Neutron radiography and computed tomography are commonly used techniques to non-destructively examine materials. Tomography refers to the cross-sectional imaging of an object from either transmission or reflection data collected by illuminating the object from many different directions
Scattered Neutron Tomography Based on A Neutron Transport Inverse Problem
Energy Technology Data Exchange (ETDEWEB)
William Charlton
2007-07-01
Neutron radiography and computed tomography are commonly used techniques to non-destructively examine materials. Tomography refers to the cross-sectional imaging of an object from either transmission or reflection data collected by illuminating the object from many different directions.
Theory of Transport Phenomena in Coherent Quantum Hall Bilayers
MacDonald, Allan H.; Chen, Hua; Sodemann, Inti
2015-03-01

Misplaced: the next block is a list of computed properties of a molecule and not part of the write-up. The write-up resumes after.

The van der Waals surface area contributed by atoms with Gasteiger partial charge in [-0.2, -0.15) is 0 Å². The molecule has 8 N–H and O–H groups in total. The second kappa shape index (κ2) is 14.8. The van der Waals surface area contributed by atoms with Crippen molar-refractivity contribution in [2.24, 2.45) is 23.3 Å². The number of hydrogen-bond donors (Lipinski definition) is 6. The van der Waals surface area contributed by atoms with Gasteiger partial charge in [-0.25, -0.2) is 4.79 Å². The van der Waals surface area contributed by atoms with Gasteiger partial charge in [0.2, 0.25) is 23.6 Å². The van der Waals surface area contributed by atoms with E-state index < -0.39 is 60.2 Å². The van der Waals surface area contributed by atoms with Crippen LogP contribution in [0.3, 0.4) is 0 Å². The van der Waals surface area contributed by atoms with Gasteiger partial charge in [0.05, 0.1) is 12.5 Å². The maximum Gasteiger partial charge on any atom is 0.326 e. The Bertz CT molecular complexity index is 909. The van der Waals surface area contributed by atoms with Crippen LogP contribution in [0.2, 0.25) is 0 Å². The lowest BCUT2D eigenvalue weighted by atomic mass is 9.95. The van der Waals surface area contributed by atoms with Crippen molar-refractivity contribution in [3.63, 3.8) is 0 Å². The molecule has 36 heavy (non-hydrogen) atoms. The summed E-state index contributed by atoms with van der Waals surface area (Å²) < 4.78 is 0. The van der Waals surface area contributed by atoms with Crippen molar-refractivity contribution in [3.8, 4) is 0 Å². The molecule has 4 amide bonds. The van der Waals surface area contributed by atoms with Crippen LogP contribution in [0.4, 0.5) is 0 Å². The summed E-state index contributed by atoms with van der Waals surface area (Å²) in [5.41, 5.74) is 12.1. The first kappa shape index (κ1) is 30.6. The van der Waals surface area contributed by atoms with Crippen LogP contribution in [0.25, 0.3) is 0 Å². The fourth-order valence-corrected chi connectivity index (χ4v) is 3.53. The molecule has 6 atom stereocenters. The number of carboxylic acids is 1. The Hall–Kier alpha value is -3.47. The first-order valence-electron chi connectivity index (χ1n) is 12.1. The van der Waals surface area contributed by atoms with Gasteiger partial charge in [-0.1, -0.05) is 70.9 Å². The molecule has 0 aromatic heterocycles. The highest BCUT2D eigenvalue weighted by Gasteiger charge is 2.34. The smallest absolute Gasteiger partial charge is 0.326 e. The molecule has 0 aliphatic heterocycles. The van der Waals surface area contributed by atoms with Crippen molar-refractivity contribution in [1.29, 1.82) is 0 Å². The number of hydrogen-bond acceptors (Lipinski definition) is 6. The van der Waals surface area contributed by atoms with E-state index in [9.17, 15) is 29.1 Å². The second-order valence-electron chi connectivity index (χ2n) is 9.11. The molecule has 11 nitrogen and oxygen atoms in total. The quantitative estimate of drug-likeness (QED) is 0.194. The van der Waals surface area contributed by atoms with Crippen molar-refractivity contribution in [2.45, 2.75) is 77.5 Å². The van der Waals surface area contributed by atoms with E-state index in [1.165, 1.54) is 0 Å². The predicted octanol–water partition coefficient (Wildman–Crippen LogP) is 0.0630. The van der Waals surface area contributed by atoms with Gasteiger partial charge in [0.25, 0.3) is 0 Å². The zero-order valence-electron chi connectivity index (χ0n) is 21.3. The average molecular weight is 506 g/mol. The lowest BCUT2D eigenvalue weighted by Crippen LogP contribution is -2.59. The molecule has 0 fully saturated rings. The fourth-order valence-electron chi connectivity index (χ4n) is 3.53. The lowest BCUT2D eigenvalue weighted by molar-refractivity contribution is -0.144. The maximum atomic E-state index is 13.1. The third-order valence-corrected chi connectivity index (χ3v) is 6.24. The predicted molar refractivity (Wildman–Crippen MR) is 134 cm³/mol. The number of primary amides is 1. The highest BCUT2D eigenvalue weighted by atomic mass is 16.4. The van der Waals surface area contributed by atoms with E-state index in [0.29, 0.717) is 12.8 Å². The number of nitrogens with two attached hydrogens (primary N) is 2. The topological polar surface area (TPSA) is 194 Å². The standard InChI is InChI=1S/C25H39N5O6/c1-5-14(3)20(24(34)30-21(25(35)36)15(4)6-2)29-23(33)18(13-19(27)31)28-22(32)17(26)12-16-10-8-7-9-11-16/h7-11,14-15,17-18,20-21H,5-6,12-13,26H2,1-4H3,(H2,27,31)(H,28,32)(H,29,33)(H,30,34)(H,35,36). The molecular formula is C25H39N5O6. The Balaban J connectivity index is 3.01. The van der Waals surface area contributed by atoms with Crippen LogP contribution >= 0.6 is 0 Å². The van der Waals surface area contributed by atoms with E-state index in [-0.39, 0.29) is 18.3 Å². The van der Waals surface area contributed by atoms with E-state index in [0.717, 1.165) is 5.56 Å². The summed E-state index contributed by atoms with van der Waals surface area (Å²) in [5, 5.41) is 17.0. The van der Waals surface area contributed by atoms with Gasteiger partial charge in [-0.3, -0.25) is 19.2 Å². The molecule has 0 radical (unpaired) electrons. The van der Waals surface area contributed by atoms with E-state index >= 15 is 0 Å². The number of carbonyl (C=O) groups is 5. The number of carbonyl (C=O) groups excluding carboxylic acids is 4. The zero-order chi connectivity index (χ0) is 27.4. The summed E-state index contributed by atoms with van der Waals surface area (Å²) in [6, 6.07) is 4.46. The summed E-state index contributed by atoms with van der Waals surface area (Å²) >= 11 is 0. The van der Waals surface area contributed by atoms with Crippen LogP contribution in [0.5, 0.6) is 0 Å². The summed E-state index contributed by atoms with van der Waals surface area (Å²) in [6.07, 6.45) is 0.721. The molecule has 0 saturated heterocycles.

We will describe a theory that allows to understand the anomalous transport properties of the excitonic condensate state occurring in quantum quantum Hall bilayers in terms of a picture in which the condensate phase is nearly uniform across the sample, and the strength of condensate coupling to interlayer tunneling processes is substantially reduced compared to the predictions of disorder-free microscopic mean-field theory. These ingredients provide a natural explanation for recently established I-V characteristics which feature a critical current above which the tunneling resistance abruptly increases and a non-local interaction between interlayer tunneling at the inner and outer edges of Corbino rings. We propose a microscopic picture in which disorder is the main agent responsible for the reduction of the effective interlayer tunneling strength. IS is supported by the Pappalardo Fellowship in Physics. HC and AHM are supported by DOE Division of Materials Sciences and Engineering Grant DE-FG03- 02ER45958 and Welch Foundation Grant TBF1473.